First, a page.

- A communist bogeyman looms large in the minds of the public in both the Philippines and Indonesia, fuelled by fears over China’s growing influence
- This fear is being manipulated for political gain, experts warn
The spectre of communism still looms large in two of Southeast Asia’s most vibrant democracies. In the Philippines, the army is keen to use a new anti-terror law to end Asia’s longest running insurgency by labelling communists as terrorists.
In Indonesia, where the Communist Party of Indonesia (PKI) has been outlawed, fears of communism have recently resurfaced due to mudslinging by semi-anonymous online trolls and Islamic hardliners.
They have alleged that a bill proposed by the Indonesian Democratic Party of Struggle (PDI-P) – the largest political party in the Indonesian parliament and which backs President Joko Widodo – to establish guidelines for practising the country’s state ideology Pancasila will encourage communism.
Pancasila stresses values such as national unity, social justice and the right to religious diversity under a secular system of government.
Rumours of Widodo, popularly known as Jokowi, being a communist as he is friendly with China, have also resurfaced on social media. Analysts say these rumours are meant to discredit him given the deep distrust of communism in Indonesia.At the same time, more hoaxes are surfacing on Indonesian social media, reflecting growing anti-China sentiment that is fuelled by fears over the country’s economic influence in terms of its imports and workers entering Indonesia, and questions over Beijing’s treatment of Muslim Uygurs in Xinjiang. There is also unhappiness that Chinese fishing fleets are entering Indonesian waters around the Natuna Islands.
WHY IS COMMUNISM SO FEARED?
In the 1960s, the PKI was the third-largest communist party in the world and was one of the big winners in Indonesia’s first general election in 1955. Not all of its members were of Chinese descent.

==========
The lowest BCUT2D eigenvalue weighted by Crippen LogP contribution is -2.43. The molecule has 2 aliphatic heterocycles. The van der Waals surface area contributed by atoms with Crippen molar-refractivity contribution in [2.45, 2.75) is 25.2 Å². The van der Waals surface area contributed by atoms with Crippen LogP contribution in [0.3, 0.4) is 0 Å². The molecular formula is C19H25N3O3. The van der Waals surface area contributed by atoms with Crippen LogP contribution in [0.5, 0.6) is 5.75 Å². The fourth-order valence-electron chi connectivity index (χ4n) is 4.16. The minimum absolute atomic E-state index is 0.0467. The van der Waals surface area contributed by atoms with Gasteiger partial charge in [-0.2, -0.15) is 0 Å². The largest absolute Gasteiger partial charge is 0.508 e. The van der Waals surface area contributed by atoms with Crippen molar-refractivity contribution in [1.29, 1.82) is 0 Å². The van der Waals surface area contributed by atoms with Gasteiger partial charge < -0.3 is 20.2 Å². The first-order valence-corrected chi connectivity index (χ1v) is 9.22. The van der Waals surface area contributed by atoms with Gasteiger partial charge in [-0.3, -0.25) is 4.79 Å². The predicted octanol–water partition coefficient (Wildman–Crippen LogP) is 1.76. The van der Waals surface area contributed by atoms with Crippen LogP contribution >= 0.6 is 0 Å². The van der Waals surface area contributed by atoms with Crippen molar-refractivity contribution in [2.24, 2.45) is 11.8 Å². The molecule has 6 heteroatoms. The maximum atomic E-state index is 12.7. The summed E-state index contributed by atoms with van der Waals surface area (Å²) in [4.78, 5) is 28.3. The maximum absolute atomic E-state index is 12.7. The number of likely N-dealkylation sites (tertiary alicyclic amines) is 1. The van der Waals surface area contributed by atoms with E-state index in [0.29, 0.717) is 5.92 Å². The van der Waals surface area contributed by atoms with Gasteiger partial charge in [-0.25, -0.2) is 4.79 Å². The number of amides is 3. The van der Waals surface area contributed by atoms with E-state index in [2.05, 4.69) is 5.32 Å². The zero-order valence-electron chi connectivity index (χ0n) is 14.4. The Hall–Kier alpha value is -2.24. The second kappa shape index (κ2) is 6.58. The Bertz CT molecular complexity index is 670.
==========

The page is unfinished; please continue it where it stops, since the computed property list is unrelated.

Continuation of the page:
The PKI was soon seen as a threat to anti-communist politicians and the right-wing army leadership, and this soon created a “political triangle” for three parties who wanted to control Indonesia – President Sukarno, the PKI and the army – according to history lecturer Baskara T. Wardaya of Sanata Dharma University in Yogyakarta.
On September 30, 1965, a group of left-wing soldiers abducted several right-wing army generals, claiming they were protecting Sukarno from a coup. Major General Suharto reacted to the vacuum in leadership by taking control and defeating the movement, with the army later accusing the PKI of spearheading the planned coup.
“This triggered the largest anti-communist purge and mass killings in modern-day Indonesia,” writes Wardaya in an article for The Conversation website.
Some 500,000 people were killed in military operations and “youth militia activities”, according to Asvi Warman Adam, research professor in political history at the Indonesian Institute of Sciences. In a piece also published by The Conversation, he noted there were incidents before the purge that had fuelled mistrust between the PKI and Muslim clerics.
Adam, in comments to This Week in Asia, pointed out that the Cold War was also a factor, as the West saw communists as their enemy and the United States in particular feared the “domino effect” where Indonesia would fall into the hands of communists. He said the US, Britainand Australia were involved in operations against the PKI, adding those were not in a form of military confrontation.
Later on Suharto, who took power in 1967, used fears of communism as a justification to invade newly-independent East Timor in 1975. East Timor was Indonesia’s 27th province for 24 years but became officially independent in 2002, following a three-year United Nationstransitional administration after a referendum in 1999.
“Suharto’s New Order regime constantly portrayed communism as an existential threat because anti-communism is an integral part of Suharto’s legitimacy,” said Kankan Xie, assistant professor of Southeast Asian studies at Peking University, who studies Indonesian historical and contemporary issues.
Suharto’s authoritarian rule came to an end in 1998 on the back of the economic collapse and anti-Chinese riots that Indonesia experienced in the wake of the Asian Financial Crisis.
IS COMMUNISM BEING USED AS A BOGEYMAN?
Hui Yew-Foong, associate professor at Hong Kong Shue Yan University and an expert in Indonesian studies, said the fear of communism continues to be politicised today.
“[It] can be used by anyone who is interested in drawing support from conservative Islamist sectors,” he said.